Heiress Kimberley Prescott (Anne Baxter) has recently suffered the suicide of her diamond mine-owning millionaire father, and has retreated to the family villa in Barcelona. However, one night she has another shock: her racing driver brother Ward (Richard Todd) appears from the shadows in the garden. Kimberley is taken aback because Ward is supposed to be dead, having been killed in a car crash in South Africa, but this man can be very persuasive, even if the only person he can't convice is Kimberley...
The reputation of Chase a Crooked Shadow rests solely on its twist ending, which you'll either think is very clever and just the right way to bring events to a close, or completely ridiculous and throwing up all sorts of questions that sabotage any logic the film might have enjoyed up until then. Scripted by David D. Osborn and Charles Sinclair, it all remains fairly suspenseful throughout, although the story set up means that the cast can only put in one note performances.
So Baxter is a nervous wreck from her first scene to her last because she can't make anyone believe that Ward's admittedly suspicious alibi must be false. And Todd essays a suave menace but has no chance to change his tune, claiming that he has been in a coma for the past year, although not why Kimberley managed to identify the body (who was buried then?) or why no one thought to notify any of his friends and relations that he was still alive for that length of time.
As you can see, the plot takes some swallowing, and director Michael Anderson can't do much with the sundrenched Spanish coast to drum up tension. Kimberley goes to the police, and Inspector Vargas (Herbert Lom, British film's Continental European of choice for the day) takes up the case, growing intrigued when the panicky woman admits that there is a cache of diamonds that she stole from her father's company and she thinks that Ward and his little gang are after them.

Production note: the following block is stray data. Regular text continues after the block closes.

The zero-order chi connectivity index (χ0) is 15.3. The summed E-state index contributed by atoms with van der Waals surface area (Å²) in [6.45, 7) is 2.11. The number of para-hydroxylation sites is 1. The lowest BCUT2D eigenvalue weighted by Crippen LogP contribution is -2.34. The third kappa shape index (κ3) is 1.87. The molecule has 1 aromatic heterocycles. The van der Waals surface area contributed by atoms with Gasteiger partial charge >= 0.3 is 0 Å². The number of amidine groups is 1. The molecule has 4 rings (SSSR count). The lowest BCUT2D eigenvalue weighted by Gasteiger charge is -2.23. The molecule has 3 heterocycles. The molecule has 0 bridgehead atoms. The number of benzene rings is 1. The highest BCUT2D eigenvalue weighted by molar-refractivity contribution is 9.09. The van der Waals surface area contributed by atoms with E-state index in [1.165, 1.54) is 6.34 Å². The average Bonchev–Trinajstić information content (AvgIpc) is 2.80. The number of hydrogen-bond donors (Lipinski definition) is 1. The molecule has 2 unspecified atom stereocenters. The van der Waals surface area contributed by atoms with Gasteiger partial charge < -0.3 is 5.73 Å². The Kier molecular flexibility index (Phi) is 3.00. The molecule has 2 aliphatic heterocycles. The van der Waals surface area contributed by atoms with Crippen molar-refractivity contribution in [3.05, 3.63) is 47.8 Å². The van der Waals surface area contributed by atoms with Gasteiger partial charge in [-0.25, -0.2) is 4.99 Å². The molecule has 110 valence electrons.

Chase a Crooked Shadow might have made a decent enough stage play with a measure of adapting, and that's about the level of it: undemanding entertainment, but capturing the attention. I can't imagine anyone watching it twice, unless it was to see how the final revelation worked out through the rest of the film, but there are strong hints throughout that Ward is not who he seems anyway. That said, it's nothing short of professional and if you're idea of relaxation is to settle down on a Sunday night with a mystery thriller, then it should satisfy. Me, I find it too unbelievable by the end. Music by Matyas Seiber, which keeps threatening to turn into Una Paloma Blanca.
[Optimum's Region 2 DVD has no extras, but fans of this kind of thing will want to pick it up.]